Following the Science? My Story of a Non-Science Major Joining IP Law at Loyola

When I first learned about intellectual property (“IP”) law, my initial impression was that a large portion of IP involves patents and that patent law was only reserved for former science majors. However, my impression was wrong. In the past year, I learned that IP law is not solely focused on patents and that not every aspect of practicing patent law requires a science background.

Let me explain how I learned that and how Loyola Law played a major role in that story.

My Initial Interest in IP Law

My initial interest in IP law had its roots from my early interest in business law. When I began applying to various law schools, I believed that I would graduate and practice business law. During my undergraduate studies at the University of Dayton, I majored in American Studies with a minor in Business Administration.

As I was applying to different schools, I had to select what areas of law I was most interested in. While I always selected business law, which was tied to my minor in business administration, one area that caught my eye was IP law. In my mind, IP seemed very interconnected with business. Almost all companies have IP that require protection for the sake of guarding an organization’s own creativity and innovation. To me, if I was interested in business law, I thought IP law would be an area worth checking out as well.

Wait, Do I Need a Science Degree?

Until I began participating in prospective IP law student sessions from various law schools, I did not realize that some areas of patent law require a science background. Specifically, I learned that there is something referred to as the “patent bar” that is required for attorney to represent inventors before the U.S. Patent Office to seek patents which is called patent prosecution and that patent bar requires a science background. Although I later learned that attorney that litigate patents in court do not need a science background, I did not know this at the time. Thus, I was initially discouraged.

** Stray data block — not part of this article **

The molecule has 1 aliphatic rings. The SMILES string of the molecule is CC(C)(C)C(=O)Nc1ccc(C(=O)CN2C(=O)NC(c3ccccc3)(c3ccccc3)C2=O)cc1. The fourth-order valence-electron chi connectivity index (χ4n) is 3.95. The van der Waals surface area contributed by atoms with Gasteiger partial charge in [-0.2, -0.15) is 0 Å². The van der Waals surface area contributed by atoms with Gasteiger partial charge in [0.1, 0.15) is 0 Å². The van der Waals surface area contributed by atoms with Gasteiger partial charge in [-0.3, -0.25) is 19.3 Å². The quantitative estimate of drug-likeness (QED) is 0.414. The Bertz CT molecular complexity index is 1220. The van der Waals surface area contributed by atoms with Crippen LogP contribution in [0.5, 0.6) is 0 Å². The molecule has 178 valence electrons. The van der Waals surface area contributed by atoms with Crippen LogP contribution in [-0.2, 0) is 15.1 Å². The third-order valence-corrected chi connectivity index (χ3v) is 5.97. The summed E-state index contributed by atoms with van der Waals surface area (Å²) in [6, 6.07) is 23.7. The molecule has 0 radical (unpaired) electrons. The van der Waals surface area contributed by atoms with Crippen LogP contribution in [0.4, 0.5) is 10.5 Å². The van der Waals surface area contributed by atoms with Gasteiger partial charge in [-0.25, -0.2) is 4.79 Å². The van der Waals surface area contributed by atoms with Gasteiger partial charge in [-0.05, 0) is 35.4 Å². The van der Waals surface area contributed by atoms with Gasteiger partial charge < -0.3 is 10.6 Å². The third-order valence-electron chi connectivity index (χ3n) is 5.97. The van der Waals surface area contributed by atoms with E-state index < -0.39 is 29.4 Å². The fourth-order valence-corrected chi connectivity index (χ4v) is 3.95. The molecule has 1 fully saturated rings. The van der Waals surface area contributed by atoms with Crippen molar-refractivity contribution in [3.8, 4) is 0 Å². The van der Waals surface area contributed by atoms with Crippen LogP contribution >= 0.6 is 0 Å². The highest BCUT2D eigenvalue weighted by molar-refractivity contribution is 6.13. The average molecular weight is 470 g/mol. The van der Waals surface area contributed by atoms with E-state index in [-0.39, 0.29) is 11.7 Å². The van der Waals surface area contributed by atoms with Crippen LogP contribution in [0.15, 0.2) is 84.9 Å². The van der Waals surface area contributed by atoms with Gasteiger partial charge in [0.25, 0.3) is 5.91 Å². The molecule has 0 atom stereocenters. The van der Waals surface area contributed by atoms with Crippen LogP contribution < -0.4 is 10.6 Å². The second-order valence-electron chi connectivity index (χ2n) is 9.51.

I did know that IP included other fields besides patents. In particular, I knew it included trademarks which included logos and slogans, as well as copyright. However, these areas of law seemed too minor to have a career that focused on one or the other.

Decisions, Decisions

Now came the time for me to pick which law school to attend. I knew I wanted to go to either DePaul or Loyola My goal was to be back home in Chicago. The pair were the two law schools in Chicago that I knew best. Loyola’s overall reputation and its business law program had me leaning toward Loyola.

Then, I learned more about the school’s IP law program. Loyola made a great demonstration via its information sessions for prospective IP students that their IP law program is open to all kinds of prospective students, both those with a science background and those with no such background. In Professor Ho’s info sessions about the IP program at Loyola, she detailed to prospective students how the so-called “soft IP” of trademarks and copyright had loads of careers available for students with no science background, such as law firms with small IP practices.

Furthermore, the externships that the program provided, ranging from IP law firms to museums, were specifically stated to be available to lawyers without a science background. While other law schools do provide IP opportunities for non-science majors, Loyola’s willingness to talk more about it and to assist non-science majors in finding IP careers really tipped the scales in favor of me choosing Loyola.